“Maybe you can be my intern, and in turn I’ll show you how to cook up summer in the winter”- Kanye West (Gone)
One of the most interesting quirks about politics and public life in Nigeria is what constitutes preparation for it – and I very strongly believe this might be the foundational issue with how and why governance is broken. You see, in Nigeria the path to public office is riddled with visits to stakeholders”. After all, the constituents’ votes don’t count for much when a trip to Maradona’s Minna mansion, Baba’s Library, Bourdillon Road and maybe an Okija Shrine or two is pretty much par for the course for winning an election. As said candidate travels from oligarch to oligarch soliciting bought votes and shifty allegiance, one can only imagine what promises must be made behind those closed doors.
Now I am not going to play naïve. I understand that it is a bit of a pipe dream to expect politicians not to roam the porches of the country’s most influential people in search of political support and endorsement. However I have serious issues with the idea that these visits to traditional rulers and godfathers should constitute adequate preparation for public life in a democratic Nigeria. How can we expect politicians, even when they are well intentioned, to know or care the development priorities of the people they should serve when the only endorsements available are those of the people who have wrecked the country? What we need to understand is that as Aristotle said, “it is not fortune’s power to make a city good; that is a matter of scientific planning and deliberative policy”.
Our reliance on politics and public policy by the “will of God” is killing us and we have to come to a better arrangement. It is not enough for us just “hope” that politicians will do their best when we have not prepared them to. So it raises the question, how can we better prepare our politicians for public life? One idea I have been mulling is actually compelling politicians to undergo a rigorous training program in politics, public policy and economics before we can vote for them – or in the case of ministers, take them seriously. I think it is necessary for public officials in Nigeria to have a solid understanding of the basics of politics and economics.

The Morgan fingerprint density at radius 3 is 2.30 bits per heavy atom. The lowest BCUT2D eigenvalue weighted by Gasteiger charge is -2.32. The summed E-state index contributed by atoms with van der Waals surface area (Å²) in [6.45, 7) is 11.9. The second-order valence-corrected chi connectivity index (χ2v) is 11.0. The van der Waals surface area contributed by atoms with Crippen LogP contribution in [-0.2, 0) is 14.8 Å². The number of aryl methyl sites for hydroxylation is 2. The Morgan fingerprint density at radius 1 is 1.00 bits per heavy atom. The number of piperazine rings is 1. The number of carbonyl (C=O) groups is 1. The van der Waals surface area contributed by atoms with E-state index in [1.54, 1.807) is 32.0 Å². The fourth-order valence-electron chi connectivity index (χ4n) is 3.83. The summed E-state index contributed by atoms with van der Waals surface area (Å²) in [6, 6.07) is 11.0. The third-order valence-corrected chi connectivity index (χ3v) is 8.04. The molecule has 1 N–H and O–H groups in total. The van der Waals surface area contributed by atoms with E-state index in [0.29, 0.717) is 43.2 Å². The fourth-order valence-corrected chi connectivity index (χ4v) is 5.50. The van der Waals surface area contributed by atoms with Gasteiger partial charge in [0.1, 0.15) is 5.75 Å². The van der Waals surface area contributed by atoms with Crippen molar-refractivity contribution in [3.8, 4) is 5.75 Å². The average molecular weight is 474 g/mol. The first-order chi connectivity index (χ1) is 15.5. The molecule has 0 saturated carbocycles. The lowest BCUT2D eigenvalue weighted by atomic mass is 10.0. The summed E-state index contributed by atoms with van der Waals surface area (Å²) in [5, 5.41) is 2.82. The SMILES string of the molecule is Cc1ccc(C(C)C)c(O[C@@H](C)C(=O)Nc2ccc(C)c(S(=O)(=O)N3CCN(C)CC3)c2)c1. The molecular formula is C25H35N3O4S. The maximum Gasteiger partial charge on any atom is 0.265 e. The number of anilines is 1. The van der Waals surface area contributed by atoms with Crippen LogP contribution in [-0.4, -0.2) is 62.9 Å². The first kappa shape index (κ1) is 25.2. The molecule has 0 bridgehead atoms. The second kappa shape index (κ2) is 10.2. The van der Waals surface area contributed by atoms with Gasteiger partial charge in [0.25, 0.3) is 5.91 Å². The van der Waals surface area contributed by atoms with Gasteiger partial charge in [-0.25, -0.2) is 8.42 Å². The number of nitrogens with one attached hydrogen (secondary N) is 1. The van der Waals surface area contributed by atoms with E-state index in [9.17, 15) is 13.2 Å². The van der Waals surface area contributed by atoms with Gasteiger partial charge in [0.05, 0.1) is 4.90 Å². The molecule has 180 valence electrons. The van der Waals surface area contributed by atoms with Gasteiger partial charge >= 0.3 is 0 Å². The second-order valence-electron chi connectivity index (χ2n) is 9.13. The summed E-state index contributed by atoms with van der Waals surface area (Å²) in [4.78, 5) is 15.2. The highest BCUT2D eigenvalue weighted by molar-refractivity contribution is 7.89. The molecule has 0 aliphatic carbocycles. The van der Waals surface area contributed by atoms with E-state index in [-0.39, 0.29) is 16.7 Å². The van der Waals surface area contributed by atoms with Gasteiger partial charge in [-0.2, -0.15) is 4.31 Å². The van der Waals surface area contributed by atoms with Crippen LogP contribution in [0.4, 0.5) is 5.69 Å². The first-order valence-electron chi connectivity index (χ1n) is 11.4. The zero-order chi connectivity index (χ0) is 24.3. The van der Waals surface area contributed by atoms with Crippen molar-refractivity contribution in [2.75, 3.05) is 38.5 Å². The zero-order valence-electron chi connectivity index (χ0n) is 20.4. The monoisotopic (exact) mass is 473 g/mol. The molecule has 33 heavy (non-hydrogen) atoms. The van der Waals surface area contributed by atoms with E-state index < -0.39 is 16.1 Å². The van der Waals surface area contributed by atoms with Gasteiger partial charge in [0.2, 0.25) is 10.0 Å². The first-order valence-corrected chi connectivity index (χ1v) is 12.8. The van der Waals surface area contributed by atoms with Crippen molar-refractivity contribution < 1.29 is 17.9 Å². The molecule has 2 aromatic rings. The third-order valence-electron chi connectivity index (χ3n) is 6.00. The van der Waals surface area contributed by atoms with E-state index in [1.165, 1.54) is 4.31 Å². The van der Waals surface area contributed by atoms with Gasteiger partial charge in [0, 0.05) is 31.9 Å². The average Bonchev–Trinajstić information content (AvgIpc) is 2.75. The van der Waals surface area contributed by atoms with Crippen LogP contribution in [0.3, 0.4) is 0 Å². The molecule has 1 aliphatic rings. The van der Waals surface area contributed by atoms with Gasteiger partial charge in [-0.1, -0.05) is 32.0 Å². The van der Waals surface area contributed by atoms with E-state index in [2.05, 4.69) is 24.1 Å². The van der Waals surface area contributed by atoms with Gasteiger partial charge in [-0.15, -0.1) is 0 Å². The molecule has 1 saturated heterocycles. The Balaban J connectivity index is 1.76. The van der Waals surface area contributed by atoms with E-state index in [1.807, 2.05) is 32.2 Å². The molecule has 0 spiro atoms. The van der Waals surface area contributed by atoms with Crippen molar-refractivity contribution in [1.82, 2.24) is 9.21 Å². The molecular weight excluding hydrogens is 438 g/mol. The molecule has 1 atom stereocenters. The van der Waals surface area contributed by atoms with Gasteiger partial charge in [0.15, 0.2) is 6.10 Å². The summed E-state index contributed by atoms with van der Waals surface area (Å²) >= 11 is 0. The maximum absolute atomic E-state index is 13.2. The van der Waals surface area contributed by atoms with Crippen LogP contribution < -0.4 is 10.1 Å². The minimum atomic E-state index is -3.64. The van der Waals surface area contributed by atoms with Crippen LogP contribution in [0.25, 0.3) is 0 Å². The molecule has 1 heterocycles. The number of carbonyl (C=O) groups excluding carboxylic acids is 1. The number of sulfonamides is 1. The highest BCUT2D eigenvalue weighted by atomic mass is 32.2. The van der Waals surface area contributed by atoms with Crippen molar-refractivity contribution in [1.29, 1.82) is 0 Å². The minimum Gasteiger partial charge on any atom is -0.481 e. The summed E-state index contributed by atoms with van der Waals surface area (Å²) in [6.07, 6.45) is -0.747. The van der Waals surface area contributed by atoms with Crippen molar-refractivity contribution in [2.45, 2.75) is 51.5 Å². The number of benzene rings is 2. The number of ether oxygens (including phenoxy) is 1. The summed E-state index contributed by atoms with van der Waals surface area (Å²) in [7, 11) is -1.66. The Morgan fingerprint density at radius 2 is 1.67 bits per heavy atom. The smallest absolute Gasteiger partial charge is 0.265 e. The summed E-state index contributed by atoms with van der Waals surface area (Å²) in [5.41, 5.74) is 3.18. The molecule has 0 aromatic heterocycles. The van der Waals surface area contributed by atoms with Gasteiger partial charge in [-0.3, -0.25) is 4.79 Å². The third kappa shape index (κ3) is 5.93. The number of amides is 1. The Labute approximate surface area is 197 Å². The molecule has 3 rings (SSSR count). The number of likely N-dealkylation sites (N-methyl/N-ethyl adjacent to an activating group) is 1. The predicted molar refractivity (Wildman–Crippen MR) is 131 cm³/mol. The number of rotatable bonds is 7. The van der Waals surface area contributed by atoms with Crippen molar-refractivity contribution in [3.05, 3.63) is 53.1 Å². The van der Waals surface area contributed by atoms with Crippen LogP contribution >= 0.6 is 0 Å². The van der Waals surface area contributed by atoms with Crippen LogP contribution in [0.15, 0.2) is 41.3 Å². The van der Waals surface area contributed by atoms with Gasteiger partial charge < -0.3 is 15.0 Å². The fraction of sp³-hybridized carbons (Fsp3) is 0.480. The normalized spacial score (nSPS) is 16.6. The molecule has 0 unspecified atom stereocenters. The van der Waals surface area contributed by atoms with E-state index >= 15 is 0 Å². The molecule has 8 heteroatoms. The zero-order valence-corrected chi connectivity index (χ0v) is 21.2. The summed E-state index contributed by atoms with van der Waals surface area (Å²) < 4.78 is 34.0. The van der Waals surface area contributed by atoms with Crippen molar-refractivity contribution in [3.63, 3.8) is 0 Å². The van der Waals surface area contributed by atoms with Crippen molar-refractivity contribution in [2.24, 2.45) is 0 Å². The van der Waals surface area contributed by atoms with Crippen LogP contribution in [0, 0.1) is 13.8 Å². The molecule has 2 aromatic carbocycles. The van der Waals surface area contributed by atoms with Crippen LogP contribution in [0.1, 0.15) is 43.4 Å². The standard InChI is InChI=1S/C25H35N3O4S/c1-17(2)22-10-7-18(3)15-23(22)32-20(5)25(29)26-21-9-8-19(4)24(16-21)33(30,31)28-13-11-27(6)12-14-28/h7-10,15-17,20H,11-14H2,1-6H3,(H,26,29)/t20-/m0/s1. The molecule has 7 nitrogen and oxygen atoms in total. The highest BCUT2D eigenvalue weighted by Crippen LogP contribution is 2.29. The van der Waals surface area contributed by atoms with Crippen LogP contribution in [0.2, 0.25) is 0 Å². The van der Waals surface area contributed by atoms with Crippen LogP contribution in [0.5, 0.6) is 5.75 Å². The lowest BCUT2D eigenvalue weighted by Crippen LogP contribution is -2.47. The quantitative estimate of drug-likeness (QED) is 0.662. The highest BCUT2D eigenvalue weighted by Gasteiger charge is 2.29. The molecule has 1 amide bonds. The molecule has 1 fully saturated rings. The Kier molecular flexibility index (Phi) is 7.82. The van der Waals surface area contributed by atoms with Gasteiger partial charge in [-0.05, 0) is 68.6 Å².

I look at some of the policy that comes out of our national assembly, and it is quite clear a basic understanding of economics 101 escaped them. It might be necessary to get our politicians in classrooms in Nigeria or online (trips to Harvard are not necessary – we are too broke for that) so they can regain an understanding of how macroeconomics works. There might also be other useful modules we can include in this training program including, development priorities, what makes for an effective law, and how to work against and around corruption in the civil service. Now, I am under no illusions that the government will work with us on this – and to be honest, I wouldn’t even want them to. It will have to be a citizen’s effort to work well. How I imagine this would work would be said politician interested in elective office voluntarily goes through a public policy training program put together by an independent third party non-for profit (not INEC) headed by credible Nigerians who are knowledgeable about policy and economic issues.
At the end of the training program, instead of an exam, he writes, not a wishful political statement chucked full with “free” everything, but a realistic manifesto guided by whatever ideology he subscribes to. This public policy training program can then certify his or her manifesto as one that has come out of this rigorous training program. Also, politicians who have had the good sense to participate in the program will have a special logo they can put on their campaign and communication material to let everyone know they are a sane public official.
Just as we have done in the world of fair trade agricultural products with and industrial manufacturing, this system of endorsement and certification will give us more clarity into who is wheat and who is chaff in our politics. More importantly, instead of relying on paid endorsements from Bourdillon Road, Hilltop and Otta, we can rest easy in the hopes that the people who make life-changing decisions on our behalf are not absolute idiots. After all, if we don’t train our public officials in the art of responsible governance, who will?